The mission of the NIMH is to transform the understanding and treatment of mental illnesses through basic and clinical research, paving the way for prevention, recovery and cure. For more information, visit the www.nimh.nih.gov.
The National Institutes of Health (NIH) — The Nation's Medical Research Agency — includes 27 Institutes and Centers and is a component of the U.S. Department of Health and Human Services. It is the primary federal agency for conducting and supporting basic, clinical and translational medical research, and it investigates the causes, treatments, and cures for both common and rare diseases. For more information about NIH and its programs, visit the www.nih.gov .
Jules Asher | EurekAlert!
Further reports about: > Brain > Child Development > End User Development > Health > Hippocampus > Hypothalamus > NIH > NIMH > Nucleus accumbens > Pine > Social Emotion > anxiety disorders > contrasts in brain circuit > fMRI > functional magnetic resonance imaging > hormonal activation > reward and motivation > social memory > visceral/subjective feelings
Smart Data Transformation – Surfing the Big Wave
02.12.2016 | Fraunhofer-Institut für Angewandte Informationstechnik FIT
Climate change could outpace EPA Lake Champlain protections
18.11.2016 | University of Vermont
Physicists of the University of Würzburg have made an astonishing discovery in a specific type of topological insulators. The effect is due to the structure of the materials used. The researchers have now published their work in the journal Science.
Topological insulators are currently the hot topic in physics according to the newspaper Neue Zürcher Zeitung. Only a few weeks ago, their importance was...
In recent years, lasers with ultrashort pulses (USP) down to the femtosecond range have become established on an industrial scale. They could advance some applications with the much-lauded “cold ablation” – if that meant they would then achieve more throughput. A new generation of process engineering that will address this issue in particular will be discussed at the “4th UKP Workshop – Ultrafast Laser Technology” in April 2017.
Even back in the 1990s, scientists were comparing materials processing with nanosecond, picosecond and femtosesecond pulses. The result was surprising:...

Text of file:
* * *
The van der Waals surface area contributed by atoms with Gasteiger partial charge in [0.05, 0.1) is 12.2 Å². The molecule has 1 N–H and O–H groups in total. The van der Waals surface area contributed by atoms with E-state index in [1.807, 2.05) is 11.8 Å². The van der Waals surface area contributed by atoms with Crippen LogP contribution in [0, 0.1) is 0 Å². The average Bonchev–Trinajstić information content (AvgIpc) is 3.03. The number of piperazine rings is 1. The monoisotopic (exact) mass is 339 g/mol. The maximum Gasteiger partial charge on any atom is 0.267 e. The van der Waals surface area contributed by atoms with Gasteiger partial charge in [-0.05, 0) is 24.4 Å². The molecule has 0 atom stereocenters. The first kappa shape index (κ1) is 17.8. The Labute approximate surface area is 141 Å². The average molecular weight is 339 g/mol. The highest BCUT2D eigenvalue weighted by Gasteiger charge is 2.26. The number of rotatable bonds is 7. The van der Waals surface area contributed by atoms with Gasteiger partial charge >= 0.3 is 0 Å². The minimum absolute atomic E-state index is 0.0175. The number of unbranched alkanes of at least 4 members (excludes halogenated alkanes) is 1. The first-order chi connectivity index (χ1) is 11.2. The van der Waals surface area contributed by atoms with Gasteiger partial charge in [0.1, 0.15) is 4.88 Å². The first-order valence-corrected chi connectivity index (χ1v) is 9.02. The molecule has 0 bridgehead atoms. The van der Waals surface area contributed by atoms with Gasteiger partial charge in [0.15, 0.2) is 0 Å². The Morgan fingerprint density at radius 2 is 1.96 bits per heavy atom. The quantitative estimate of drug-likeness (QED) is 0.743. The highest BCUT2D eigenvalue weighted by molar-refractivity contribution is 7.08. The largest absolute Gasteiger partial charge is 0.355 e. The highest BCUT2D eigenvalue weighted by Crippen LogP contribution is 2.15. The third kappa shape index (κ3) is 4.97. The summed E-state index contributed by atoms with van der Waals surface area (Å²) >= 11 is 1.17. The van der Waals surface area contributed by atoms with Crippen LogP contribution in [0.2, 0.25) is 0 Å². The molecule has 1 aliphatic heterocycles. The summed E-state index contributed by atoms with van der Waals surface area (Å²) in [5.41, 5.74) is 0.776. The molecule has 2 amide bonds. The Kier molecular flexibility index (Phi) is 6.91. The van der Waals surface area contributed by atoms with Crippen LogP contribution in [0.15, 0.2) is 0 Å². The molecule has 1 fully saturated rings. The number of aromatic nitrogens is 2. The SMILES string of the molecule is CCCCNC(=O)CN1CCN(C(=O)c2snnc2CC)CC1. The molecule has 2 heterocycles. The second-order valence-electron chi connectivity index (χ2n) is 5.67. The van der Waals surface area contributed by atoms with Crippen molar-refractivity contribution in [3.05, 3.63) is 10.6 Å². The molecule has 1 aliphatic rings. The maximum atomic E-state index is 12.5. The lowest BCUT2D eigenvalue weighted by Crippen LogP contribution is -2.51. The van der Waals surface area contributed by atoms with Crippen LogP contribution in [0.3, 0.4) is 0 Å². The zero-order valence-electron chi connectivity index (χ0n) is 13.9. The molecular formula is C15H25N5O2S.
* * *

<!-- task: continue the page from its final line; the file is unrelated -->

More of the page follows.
Have you ever wondered how you see the world? Vision is about photons of light, which are packets of energy, interacting with the atoms or molecules in what...
A multi-institutional research collaboration has created a novel approach for fabricating three-dimensional micro-optics through the shape-defined formation of porous silicon (PSi), with broad impacts in integrated optoelectronics, imaging, and photovoltaics.
Working with colleagues at Stanford and The Dow Chemical Company, researchers at the University of Illinois at Urbana-Champaign fabricated 3-D birefringent...
In experiments with magnetic atoms conducted at extremely low temperatures, scientists have demonstrated a unique phase of matter: The atoms form a new type of quantum liquid or quantum droplet state. These so called quantum droplets may preserve their form in absence of external confinement because of quantum effects. The joint team of experimental physicists from Innsbruck and theoretical physicists from Hannover report on their findings in the journal Physical Review X.
“Our Quantum droplets are in the gas phase but they still drop like a rock,” explains experimental physicist Francesca Ferlaino when talking about the...
16.11.2016 | Event News
01.11.2016 | Event News
14.10.2016 | Event News
09.12.2016 | Life Sciences
09.12.2016 | Ecology, The Environment and Conservation
09.12.2016 | Health and Medicine